Harper Woods launches Lego League team

By: Brendan Losinski | Advertiser Times | Published April 18, 2021

 Six-year-old Jaiden Pearson shows his portion of the Harper Woods Lego League Team’s first project, which sought to design a park using Legos.

Six-year-old Jaiden Pearson shows his portion of the Harper Woods Lego League Team’s first project, which sought to design a park using Legos.

Photo provided by Alicia McKay

 Lucas Kotaran, 6, is among the elementary school students taking part in the first Harper Woods Lego League Team.

Lucas Kotaran, 6, is among the elementary school students taking part in the first Harper Woods Lego League Team.

Photo provided by Alicia McKay

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HARPER WOODS — Harper Woods children can get creative with a new program aimed at enriching numerous educational and problem-solving skills.

The new program is a Lego League team. Team members ages 6-10 coordinate on a goal, usually involving building something with certain specifications or that will serve a particular purpose.

The team came out of the Harper Woods SOUP program, which awards money for new enterprises that enrich the community. While most winners are local businesses, this time Alicia McKay won for her proposal to start the Lego team.

“The SOUP (program) has been going on for three years now, and a lot of the projects have been awesome projects, but I wanted to create something where students could get some enrichment given the state of everything,” she explained. “It began last October when everything was remote, so enrichment activities were few and far between. I wanted to create something where students who were in Harper Woods could be with kids from their school or on their street. It creates some feeling of normalcy. I had some experience with Lego (League) teams in Detroit, so I applied for a SOUP competition and won.”

Although the program is being done remotely for the time being because of COVID-19, McKay is basing the team out of the No Fear Cafe in Detroit.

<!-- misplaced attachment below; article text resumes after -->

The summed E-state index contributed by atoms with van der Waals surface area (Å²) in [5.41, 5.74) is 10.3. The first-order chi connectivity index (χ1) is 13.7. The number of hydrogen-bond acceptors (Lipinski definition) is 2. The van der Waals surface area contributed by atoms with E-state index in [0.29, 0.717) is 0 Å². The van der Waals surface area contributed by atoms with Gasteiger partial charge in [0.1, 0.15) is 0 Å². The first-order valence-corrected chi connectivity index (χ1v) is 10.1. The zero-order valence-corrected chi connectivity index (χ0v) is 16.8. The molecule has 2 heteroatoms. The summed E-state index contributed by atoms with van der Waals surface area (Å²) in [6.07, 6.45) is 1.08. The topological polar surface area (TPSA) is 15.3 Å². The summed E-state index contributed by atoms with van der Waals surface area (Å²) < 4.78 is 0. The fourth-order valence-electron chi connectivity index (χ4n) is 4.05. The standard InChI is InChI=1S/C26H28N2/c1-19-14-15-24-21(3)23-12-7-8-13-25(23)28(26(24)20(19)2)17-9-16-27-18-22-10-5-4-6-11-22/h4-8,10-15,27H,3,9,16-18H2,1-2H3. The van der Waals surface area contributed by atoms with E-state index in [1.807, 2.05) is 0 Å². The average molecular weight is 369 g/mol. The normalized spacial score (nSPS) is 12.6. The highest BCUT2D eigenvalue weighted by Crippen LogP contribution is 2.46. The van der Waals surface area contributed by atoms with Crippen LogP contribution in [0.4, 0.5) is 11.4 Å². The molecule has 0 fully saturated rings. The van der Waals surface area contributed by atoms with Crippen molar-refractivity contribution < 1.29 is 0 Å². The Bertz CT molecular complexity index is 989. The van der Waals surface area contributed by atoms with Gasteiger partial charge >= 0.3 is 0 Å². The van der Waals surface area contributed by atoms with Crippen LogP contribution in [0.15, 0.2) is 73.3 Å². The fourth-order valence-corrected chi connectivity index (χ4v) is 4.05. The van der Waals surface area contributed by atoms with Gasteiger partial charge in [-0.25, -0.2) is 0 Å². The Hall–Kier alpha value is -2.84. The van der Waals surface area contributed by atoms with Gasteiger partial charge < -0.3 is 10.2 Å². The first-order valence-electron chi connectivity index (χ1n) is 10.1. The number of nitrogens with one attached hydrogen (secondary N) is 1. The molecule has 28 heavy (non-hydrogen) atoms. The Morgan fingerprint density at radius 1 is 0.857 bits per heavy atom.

“No Fear Cafe existed prior to SOUP,” she said. “It is in Detroit and it provides educational experiences for people from ages 2 to 99. We have activities in the building, projects like Lego League, math enrichment programs, classes for adults. We’re about collaborating with local residents and businesses, so working with SOUP was a good fit for us.”

McKay plans to have the team meet at the cafe once COVID ends. The current season began Jan. 23, and will last until the last Saturday of May.

“Our first meeting was the last week of January,” McKay said. “We meet once a week for an hour. We use Zoom to meet up. This particular team is an intro group, so it’s ages 6-10. It’s noncompetitive. When they turn 11, they can participate in competitions in an older league. Normally there would be a big competition and they would show off what they built. Now they are making videos in which they show off their project and answer questions.”

Several parents of local children involved in the program said how impressed they were with how it engaged their kids.

“I think it was awesome,” remarked Tatiane Kotaran, the mother of 6-year-old team member Lucas Kotaran. “He loves Legos and it gives him the opportunity to learn a lot. It’s not just about playing with Legos. He learns about how to use things in a different way and build something.”